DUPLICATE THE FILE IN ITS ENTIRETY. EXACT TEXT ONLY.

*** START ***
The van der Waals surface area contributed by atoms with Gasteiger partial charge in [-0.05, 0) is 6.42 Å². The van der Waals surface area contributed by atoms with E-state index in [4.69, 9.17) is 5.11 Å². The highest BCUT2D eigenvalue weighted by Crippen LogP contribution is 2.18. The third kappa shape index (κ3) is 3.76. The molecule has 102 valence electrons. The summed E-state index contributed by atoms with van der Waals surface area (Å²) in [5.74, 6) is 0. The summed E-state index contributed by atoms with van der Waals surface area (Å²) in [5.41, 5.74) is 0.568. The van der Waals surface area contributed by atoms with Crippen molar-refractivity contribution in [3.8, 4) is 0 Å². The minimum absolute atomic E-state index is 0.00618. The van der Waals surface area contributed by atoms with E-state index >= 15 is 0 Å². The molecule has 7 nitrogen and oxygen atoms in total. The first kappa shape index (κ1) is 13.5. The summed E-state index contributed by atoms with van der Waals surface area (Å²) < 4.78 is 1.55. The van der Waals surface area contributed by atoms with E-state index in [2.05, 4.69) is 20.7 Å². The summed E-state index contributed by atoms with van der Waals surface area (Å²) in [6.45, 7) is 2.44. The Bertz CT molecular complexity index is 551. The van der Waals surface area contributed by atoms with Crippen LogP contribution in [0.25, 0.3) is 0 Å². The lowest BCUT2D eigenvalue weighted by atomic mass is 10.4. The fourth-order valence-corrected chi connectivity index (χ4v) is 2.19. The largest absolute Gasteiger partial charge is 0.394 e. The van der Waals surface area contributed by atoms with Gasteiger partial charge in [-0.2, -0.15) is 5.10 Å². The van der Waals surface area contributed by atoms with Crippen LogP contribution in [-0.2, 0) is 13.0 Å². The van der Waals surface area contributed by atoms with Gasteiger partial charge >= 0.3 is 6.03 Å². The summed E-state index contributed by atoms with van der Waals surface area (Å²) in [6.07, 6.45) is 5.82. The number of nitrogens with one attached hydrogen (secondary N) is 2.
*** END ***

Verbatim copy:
The van der Waals surface area contributed by atoms with Gasteiger partial charge in [-0.05, 0) is 6.42 Å². The van der Waals surface area contributed by atoms with E-state index in [4.69, 9.17) is 5.11 Å². The highest BCUT2D eigenvalue weighted by Crippen LogP contribution is 2.18. The third kappa shape index (κ3) is 3.76. The molecule has 102 valence electrons. The summed E-state index contributed by atoms with van der Waals surface area (Å²) in [5.74, 6) is 0. The summed E-state index contributed by atoms with van der Waals surface area (Å²) in [5.41, 5.74) is 0.568. The van der Waals surface area contributed by atoms with Crippen molar-refractivity contribution in [3.8, 4) is 0 Å². The minimum absolute atomic E-state index is 0.00618. The van der Waals surface area contributed by atoms with E-state index >= 15 is 0 Å². The molecule has 7 nitrogen and oxygen atoms in total. The first kappa shape index (κ1) is 13.5. The summed E-state index contributed by atoms with van der Waals surface area (Å²) < 4.78 is 1.55. The van der Waals surface area contributed by atoms with E-state index in [2.05, 4.69) is 20.7 Å². The summed E-state index contributed by atoms with van der Waals surface area (Å²) in [6.45, 7) is 2.44. The Bertz CT molecular complexity index is 551. The van der Waals surface area contributed by atoms with Crippen LogP contribution in [0.25, 0.3) is 0 Å². The lowest BCUT2D eigenvalue weighted by atomic mass is 10.4. The fourth-order valence-corrected chi connectivity index (χ4v) is 2.19. The largest absolute Gasteiger partial charge is 0.394 e. The van der Waals surface area contributed by atoms with Gasteiger partial charge in [-0.2, -0.15) is 5.10 Å². The van der Waals surface area contributed by atoms with Crippen LogP contribution in [-0.2, 0) is 13.0 Å². The van der Waals surface area contributed by atoms with Gasteiger partial charge >= 0.3 is 6.03 Å². The summed E-state index contributed by atoms with van der Waals surface area (Å²) in [6.07, 6.45) is 5.82. The number of nitrogens with one attached hydrogen (secondary N) is 2.